The University presented an honorary degree to Ujwala Mulgaonkar, M.D., and posthumously to her husband, Dr. Shamkant Mulgaonkar, for their support of the School of Nursing and Public Health. Ujwala is a retired pediatrician with over 30 years of experience in the medical field. She graduated from Topiwala National Medical College in Mumbai, India, and completed her residency at Saint Barnabas Medical Center, an affiliate of RWJBarnabas Health, in Livingston, New Jersey. She has carried on her late husband’s legacy by providing philanthropic support to Caldwell University’s nursing program, establishing the Shamkant Mulgaonkar Endowed Scholarship Fund and continuing to support the Mulgaonkar Family Scholarship Fund.
In accepting the awards, Ujwala encouraged the graduates to work on kindness in their own lives. “I know that Shamkant would want me to tell you to keep kindness in your hearts and bring kindness to others. Every day. Through every action and every word.”
Shamkant was one of the preeminent professionals in transplantation in the United States. He was instrumental in the rapid growth of transplantation and championed the development of the Living Donor Transplant Institute at RWJBarnabas Health. Shamkant was a dynamic leader who cared for more than 1,500 kidney transplant recipients. He and his team were largely responsible for the success of the Barnabas Health Renal and Pancreas Transplant Division. Shamkant was a member of the Caldwell University Nursing Advisory Board and served as a guest lecturer on campus for nursing and public health students.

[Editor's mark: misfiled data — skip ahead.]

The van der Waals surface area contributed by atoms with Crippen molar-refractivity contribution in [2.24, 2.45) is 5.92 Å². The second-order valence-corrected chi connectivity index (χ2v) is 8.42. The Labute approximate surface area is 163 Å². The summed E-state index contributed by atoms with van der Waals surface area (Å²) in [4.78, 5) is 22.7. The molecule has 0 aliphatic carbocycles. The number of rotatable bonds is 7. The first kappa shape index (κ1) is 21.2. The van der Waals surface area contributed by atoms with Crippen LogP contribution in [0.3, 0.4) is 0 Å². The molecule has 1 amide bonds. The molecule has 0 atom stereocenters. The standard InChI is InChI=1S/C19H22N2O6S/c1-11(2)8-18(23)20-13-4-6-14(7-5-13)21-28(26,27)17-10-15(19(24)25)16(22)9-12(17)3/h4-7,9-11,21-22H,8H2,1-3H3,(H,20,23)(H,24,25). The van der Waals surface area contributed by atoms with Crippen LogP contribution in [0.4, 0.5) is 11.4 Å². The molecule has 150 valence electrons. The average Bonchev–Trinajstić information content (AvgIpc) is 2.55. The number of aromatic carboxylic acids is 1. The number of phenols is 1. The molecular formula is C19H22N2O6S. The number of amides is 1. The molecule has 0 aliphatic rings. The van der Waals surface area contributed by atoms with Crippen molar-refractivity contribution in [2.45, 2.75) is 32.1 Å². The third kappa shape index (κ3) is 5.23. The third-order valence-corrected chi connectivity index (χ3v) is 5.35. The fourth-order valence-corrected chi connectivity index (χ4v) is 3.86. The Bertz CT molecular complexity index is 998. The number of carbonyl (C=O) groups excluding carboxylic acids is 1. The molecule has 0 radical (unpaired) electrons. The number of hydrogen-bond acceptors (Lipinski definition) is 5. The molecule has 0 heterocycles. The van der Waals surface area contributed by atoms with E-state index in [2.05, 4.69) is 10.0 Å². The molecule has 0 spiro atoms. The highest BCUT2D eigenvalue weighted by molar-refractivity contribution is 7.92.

The mistress of ceremonies was Sister Kathleen Tuite, O.P., vice president for student life; the invocation was given by Colleen O’Brien, campus minister. Benedictions were given by Sister Mary John Kearney, O.P. and Sister Donna Ciangio, O.P., members of Caldwell’s Board of Trustees.
The grand marshals were: Graduate ceremony: Ann Marie Callahan, Professor of Education Coordinator, Graduate Business Programs; first undergraduate ceremony: Jennifer Rhodes, DNP, Assistant Professor of Nursing; second undergraduate ceremony – Sara Tedrick Parikh, Ph.D., Associate Professor of Psychology and Counseling.
View ceremony recordings, photo galleries, highlights and more: https://www.caldwell.edu/graduation